- present a logistics-related product or solution
- employing 75 people or fewer
- company founded on/or after 01JAN14
- no restriction on sales and earnings.
Speaking for Edmonton International Airport, its Director, E-Commerce, Cargo & Aviation Real Estate, Mammen Tharakan, said: “We're excited to partner with TIACA and Messe München in
launching the inaugural start.hub […]. Exploring new and innovative ideas is inherent to who we are. […] YEG is home to more than 250 businesses and countless partnerships. Not only do we support
the movement of people and goods, but we also appreciate the critical role that cargo plays in our economy and social landscape, and we are proud to support others as they do the
Robert Schönberger, Head of transport logistic exhibitions at Messe München, concluded: “We feel that it is important to be inclusive and offer a wide array of solutions for the logistics industry and start.hub logistics will allow us again to put the spotlight on new innovations and companies that are typically not seen this openly at industry events.”
Cathay Pacific adopts Cargo IQ tracking milestones
FIW stands for Freight into Warehouse control and FOW means Freight out of Warehouse control. These two milestones created by Cargo iQ within its Master Operating Plan (MOP), and launched in MAR22, are designed to improve cargo handling visibility and efficiency, particularly during warehouse and ramp operations. Cathay Pacific is among the first of the Cargo iQ members to put these into practice at its Hong Kong base. Following six months of planning, its ground handling subsidiary, Cathay Pacific Services Limited (CPSL), and Cargo iQ Data Management Platform (CDMP) provider, Global Logistics System (HK) Co. Ltd (GLSHK), will now be capturing and updating FIW/FOW data for the airline, resulting in a better overview of shipment handovers between the warehouse handler and the ramp handler at the airport. In a second step, Cathay Pacific aims to roll out the new tracking milestones across its global network.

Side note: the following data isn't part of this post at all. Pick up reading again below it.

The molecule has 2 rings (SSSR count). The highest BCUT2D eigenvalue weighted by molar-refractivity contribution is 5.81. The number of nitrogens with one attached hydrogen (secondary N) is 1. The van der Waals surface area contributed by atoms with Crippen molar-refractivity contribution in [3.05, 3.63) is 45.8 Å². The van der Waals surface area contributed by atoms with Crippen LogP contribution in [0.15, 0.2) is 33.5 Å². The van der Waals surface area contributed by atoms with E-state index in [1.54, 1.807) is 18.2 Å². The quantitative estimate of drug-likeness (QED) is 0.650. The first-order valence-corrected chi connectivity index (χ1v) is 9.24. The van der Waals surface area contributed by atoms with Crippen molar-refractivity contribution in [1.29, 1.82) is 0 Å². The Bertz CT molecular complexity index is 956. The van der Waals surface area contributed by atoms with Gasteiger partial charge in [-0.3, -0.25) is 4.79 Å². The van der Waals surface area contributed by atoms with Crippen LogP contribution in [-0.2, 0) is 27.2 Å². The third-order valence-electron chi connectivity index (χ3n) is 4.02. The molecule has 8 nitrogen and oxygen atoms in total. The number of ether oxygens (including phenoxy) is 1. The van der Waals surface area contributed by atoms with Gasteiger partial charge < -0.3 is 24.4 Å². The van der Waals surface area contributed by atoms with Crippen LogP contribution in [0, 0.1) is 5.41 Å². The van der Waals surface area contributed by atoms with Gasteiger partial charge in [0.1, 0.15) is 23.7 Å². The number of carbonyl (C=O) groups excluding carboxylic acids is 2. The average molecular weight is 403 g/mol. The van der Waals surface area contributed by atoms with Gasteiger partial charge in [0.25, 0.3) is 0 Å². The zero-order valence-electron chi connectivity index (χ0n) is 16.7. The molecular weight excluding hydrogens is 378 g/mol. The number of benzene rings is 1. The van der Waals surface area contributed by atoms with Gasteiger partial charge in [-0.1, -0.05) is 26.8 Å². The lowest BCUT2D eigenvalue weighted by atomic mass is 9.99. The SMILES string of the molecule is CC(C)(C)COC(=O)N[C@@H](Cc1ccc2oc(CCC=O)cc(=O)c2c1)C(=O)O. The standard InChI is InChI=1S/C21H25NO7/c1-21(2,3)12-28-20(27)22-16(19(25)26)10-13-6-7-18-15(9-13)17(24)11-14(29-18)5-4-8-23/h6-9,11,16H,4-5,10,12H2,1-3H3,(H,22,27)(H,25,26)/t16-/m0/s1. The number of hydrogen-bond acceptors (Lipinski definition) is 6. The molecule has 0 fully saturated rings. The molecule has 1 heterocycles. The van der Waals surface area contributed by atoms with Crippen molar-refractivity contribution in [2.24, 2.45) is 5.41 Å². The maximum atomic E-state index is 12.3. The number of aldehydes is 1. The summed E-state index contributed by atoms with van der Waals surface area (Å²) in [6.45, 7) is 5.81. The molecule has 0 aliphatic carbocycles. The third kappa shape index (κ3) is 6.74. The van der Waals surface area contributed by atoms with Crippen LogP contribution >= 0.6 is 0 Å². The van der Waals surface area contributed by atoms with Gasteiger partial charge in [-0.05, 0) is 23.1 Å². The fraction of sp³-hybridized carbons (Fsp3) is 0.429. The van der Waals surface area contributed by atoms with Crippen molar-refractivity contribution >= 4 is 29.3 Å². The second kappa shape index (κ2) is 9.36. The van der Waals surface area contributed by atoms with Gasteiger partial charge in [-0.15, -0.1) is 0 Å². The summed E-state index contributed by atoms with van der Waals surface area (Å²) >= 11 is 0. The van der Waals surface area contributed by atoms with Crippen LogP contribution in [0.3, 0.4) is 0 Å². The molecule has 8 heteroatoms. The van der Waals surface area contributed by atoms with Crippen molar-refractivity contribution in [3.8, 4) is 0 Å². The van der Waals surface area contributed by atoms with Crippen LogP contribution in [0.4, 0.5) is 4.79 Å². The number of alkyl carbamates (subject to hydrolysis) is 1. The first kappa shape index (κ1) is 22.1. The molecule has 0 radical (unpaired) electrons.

“The implementation of the FIW/FOW milestones brings collective benefits for airlines, ground handling agents, and the CDMP provider,” Frosti Lau, General Manager Cargo Service Delivery, Cathay Pacific, explained. “The handling agents have a clearer view on the planned offsets for operational planning, while airlines will gain more visibility of the handover process. This visibility could help to identify any potential areas for improvement in the handling activities, and we are dedicated to refining our process to ensure shipments are ready for customers as planned. We believe airlines and ground handling agents are the parties who would see most benefits of having visibility on the two milestones, and ultimately this assures the delivery promise to customers.”